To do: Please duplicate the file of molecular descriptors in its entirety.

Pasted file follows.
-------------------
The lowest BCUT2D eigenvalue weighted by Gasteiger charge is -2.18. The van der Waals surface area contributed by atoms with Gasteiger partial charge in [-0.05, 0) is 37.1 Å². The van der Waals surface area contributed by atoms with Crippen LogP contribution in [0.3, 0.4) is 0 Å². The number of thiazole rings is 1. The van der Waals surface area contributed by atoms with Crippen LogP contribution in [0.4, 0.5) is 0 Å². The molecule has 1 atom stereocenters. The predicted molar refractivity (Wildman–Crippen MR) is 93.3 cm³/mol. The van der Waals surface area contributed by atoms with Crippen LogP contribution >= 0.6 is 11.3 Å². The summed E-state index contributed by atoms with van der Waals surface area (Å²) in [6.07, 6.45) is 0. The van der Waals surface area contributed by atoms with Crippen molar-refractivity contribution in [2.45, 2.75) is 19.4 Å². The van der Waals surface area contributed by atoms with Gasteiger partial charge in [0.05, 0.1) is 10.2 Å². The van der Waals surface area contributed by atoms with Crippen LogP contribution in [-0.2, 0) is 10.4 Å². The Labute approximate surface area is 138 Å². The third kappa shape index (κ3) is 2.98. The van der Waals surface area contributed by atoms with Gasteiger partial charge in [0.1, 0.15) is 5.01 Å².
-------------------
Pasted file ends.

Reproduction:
The lowest BCUT2D eigenvalue weighted by Gasteiger charge is -2.18. The van der Waals surface area contributed by atoms with Gasteiger partial charge in [-0.05, 0) is 37.1 Å². The van der Waals surface area contributed by atoms with Crippen LogP contribution in [0.3, 0.4) is 0 Å². The number of thiazole rings is 1. The van der Waals surface area contributed by atoms with Crippen LogP contribution in [0.4, 0.5) is 0 Å². The molecule has 1 atom stereocenters. The predicted molar refractivity (Wildman–Crippen MR) is 93.3 cm³/mol. The van der Waals surface area contributed by atoms with Crippen LogP contribution >= 0.6 is 11.3 Å². The summed E-state index contributed by atoms with van der Waals surface area (Å²) in [6.07, 6.45) is 0. The van der Waals surface area contributed by atoms with Crippen molar-refractivity contribution in [2.45, 2.75) is 19.4 Å². The van der Waals surface area contributed by atoms with Gasteiger partial charge in [0.05, 0.1) is 10.2 Å². The van der Waals surface area contributed by atoms with Crippen LogP contribution in [-0.2, 0) is 10.4 Å². The Labute approximate surface area is 138 Å². The third kappa shape index (κ3) is 2.98. The van der Waals surface area contributed by atoms with Gasteiger partial charge in [0.1, 0.15) is 5.01 Å².